NATIONAL NEWS - One way of defining success is that it is about having options; the more choices you have, the more control you have over your own destiny.
Conversely, failure is characterised by being highly restricted in what you can do. It is when your future is largely out of your control.
South Africa’s economy is not quite at total failure stage yet. We would reach that point if we ever had to approach the International Monetary Fund (IMF) for assistance and then have to abide by whatever conditions they attached to a loan – but that is not a likely near-term scenario.
The country is, however, facing something of a last-chance scenario. After the disaster of the Zuma administration and the destruction it caused to South Africa’s governance, its economy and its institutions, the realistic choices from here are limited.
In last week’s budget speech, finance minister Tito Mboweni had to emphasise the need to renew economic growth. The only way in which tax revenue can be sustainably increased, and national debt brought down, is by growing the economy faster and creating more jobs.
This is not a new message. Every budget speech for at least the last half a decade has made the same point.
Mboweni’s comments were therefore neither unexpected nor ground breaking. The question is, what are policymakers actually going to do?
Speaking at a post-budget analysis hosted by Deloitte, Nedbank economist Busisiwe Radebe pointed out that there aren’t many levers to pull.
“There are only three ways to stimulate growth in the economy,” she argued. “One way is to make money cheap. The second is for government to spend money as it did in 2008 and 2009. And the third is through structural reforms.”
Weighing up the options
The way to make money cheap is by dropping interest rates. However, this is not something that can be done in isolation.
“The minute you drop interest rates, you feel the impact of the carry trade,” Radebe pointed out. “People will take their money out of the country to where they can get a higher rate of return. That creates a cycle of a weaker rand, and higher inflation. We can’t do that because inflation is a tax on the poor.”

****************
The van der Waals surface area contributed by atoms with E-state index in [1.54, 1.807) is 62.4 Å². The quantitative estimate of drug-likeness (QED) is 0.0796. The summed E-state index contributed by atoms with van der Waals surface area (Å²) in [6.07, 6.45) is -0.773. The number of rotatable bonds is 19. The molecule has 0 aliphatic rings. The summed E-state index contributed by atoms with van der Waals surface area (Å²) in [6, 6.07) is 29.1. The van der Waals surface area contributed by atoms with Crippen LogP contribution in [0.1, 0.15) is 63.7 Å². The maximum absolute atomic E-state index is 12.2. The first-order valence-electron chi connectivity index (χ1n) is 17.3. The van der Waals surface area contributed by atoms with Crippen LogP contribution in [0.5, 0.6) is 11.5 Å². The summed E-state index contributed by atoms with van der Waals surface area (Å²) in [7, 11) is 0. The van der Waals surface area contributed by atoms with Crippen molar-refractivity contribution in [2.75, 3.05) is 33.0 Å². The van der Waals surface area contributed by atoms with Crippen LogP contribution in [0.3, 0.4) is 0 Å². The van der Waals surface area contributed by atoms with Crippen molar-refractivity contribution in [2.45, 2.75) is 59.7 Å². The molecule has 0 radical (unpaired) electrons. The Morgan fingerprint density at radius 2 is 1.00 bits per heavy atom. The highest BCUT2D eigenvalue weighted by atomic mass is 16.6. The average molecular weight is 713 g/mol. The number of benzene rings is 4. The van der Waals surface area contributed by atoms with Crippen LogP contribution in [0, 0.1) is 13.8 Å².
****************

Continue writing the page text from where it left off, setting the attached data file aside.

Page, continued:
Government spending is also not a realistic path of action.
“There is no money, so we can’t do that,” Radebe said. “We would have to borrow money to spend extra in the economy, so that option is not open to us. The credit rating agencies wouldn’t like that at all.”
The last chance
Which leaves only one viable policy response – to fix and reform the economy.
“It’s the only option available to us,” Radebe argued. “Instead of taking the little pie we have and slicing it up into even smaller pieces, we have to bake more pies.”
Judging by the stance taken by President Cyril Ramaphosa in the state of the nation address and by Mboweni in his budget speech, they both appreciate this. Current economic policy is not working. It is producing levels of economic growth that are simply not high enough.
The reality is that continuing with these same policies can only continue to produce the same outcomes. Government therefore has to reform the economy into one in which it is easier to start a business, is more welcoming of skilled immigrants, and does not place a regulatory burden on companies that outweighs its benefits.
“We need to be more concerned about the jobs we don’t have and the businesses we couldn’t create due to onerous government rules,” said Radebe. “We must make it easier for people to open businesses. If you are a job creator in this country, we must roll out the red carpet for you.”
This is the reality that Ramaphosa and Mboweni have appeared to acknowledge. It is, in fact, the reality also acknowledged by the National Development Plan that is still, officially, government policy.
Until now, however, the political will to actually do something about it has been lacking. The hope is that a strong election victory for the ANC will give Ramaphosa, Mboweni and those who share their intentions the space to finally act.
If they can’t, or if they don’t, South Africa really will be out of options.